Korean sheet masks are all the rage, but there are so many different types that it's hard to know where to start. Not all masks are created equal, and many asked me if there is truly a difference between the $1 and $10 sheet masks. The quality of sheet masks depend on two things: 1) essence/serum and 2) fabric. In this post, I'll talk more about the fabric.
Sheet masks are produced using a variety of fabric types. The most common and least expensive mask fabrics are mass manufactured and made from coarse fibers. More advanced mask fabrics are now available with fibers that are produced naturally, through biotechnology processes.
Fiber masks feature a non-woven fabric. They have a coarse texture that feels and behaves like paper. Fiber masks are cheap and have some capacity to replenish moisture to your skin. They evaporate very quickly, and their paper-like texture lacks the “contouring” to remain in place for very long. Usually you will need to lie down or be still to keep it from falling off.
Pulp masks have a finer texture than fiber masks, but the limitations of the two mask types are similar. The fit of a pulp mask will be a bit uneven, with gaps noticeable between the mask and your skin. As with a fiber mask, the serum in a pulp mask will evaporate fairly quickly. Rayon cellulose is an example of a mask created from pulp.
Hydro gel masks offer better performance than low-end fiber and pulp masks. They are typically produced as a “mask system”, with top and bottom halves that are applied separately. Their product name is derived from the production process that blends cosmetic serums with gelatin, which gives the mask the feel of a cool, thin film layer. Hydrogel masks require careful handling; the fabric is rather thin and prone to tearing.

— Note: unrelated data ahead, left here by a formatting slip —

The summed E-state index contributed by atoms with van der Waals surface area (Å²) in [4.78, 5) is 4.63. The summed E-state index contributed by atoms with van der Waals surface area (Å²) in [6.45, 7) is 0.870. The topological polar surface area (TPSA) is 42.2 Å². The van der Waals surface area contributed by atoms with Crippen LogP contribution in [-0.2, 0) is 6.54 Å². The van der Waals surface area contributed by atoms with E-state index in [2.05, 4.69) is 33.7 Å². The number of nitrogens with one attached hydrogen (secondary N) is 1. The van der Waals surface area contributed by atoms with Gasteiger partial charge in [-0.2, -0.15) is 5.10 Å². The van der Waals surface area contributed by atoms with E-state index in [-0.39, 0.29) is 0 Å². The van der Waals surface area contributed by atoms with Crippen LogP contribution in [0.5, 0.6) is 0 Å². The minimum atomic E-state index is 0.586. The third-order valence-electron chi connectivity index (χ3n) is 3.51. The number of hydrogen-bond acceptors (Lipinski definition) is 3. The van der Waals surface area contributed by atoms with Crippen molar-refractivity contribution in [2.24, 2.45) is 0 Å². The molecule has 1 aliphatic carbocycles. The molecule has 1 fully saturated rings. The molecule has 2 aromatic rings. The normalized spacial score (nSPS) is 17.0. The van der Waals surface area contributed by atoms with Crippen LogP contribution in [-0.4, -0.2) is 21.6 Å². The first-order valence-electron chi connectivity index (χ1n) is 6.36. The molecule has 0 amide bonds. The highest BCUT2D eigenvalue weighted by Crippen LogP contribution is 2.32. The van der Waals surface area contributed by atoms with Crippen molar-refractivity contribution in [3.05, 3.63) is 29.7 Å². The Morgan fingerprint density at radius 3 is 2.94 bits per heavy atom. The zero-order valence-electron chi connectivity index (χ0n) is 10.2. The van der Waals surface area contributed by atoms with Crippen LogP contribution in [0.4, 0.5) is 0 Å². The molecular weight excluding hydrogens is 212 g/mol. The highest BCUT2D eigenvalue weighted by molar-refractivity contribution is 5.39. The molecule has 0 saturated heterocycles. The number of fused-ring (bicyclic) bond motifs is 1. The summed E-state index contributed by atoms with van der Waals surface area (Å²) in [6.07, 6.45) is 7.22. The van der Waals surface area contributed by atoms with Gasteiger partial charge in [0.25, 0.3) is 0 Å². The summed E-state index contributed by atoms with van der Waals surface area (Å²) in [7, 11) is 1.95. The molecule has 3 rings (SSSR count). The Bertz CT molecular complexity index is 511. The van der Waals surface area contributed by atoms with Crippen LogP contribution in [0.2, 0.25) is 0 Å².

Skin care experts and biochemists consider masks woven from bio cellulose – an all natural fiber – to be the gold standard for hydrating and treating skin. Bio cellulose mask fabrics provide skin-tight dermal adhesion, allowing them to transfer cosmetic ingredients very efficiently. The texture of a bio cellulose mask feels like a cool, moist gel but its underlying structure is incredibly strong and resilient. Bio cellulose masks do not dry out during application.
What do I use?
Personally, the type of sheet mask you use depends on your budget and pampering schedule. I love the luxurious feel of biocellulose as it stays put and doesn't dry out my skin, but it's fairly expensive to use regularly. I use sheet mask every other day at night, so my "everyday" sheet mask falls into the fiber or woven type (especially those made with silk).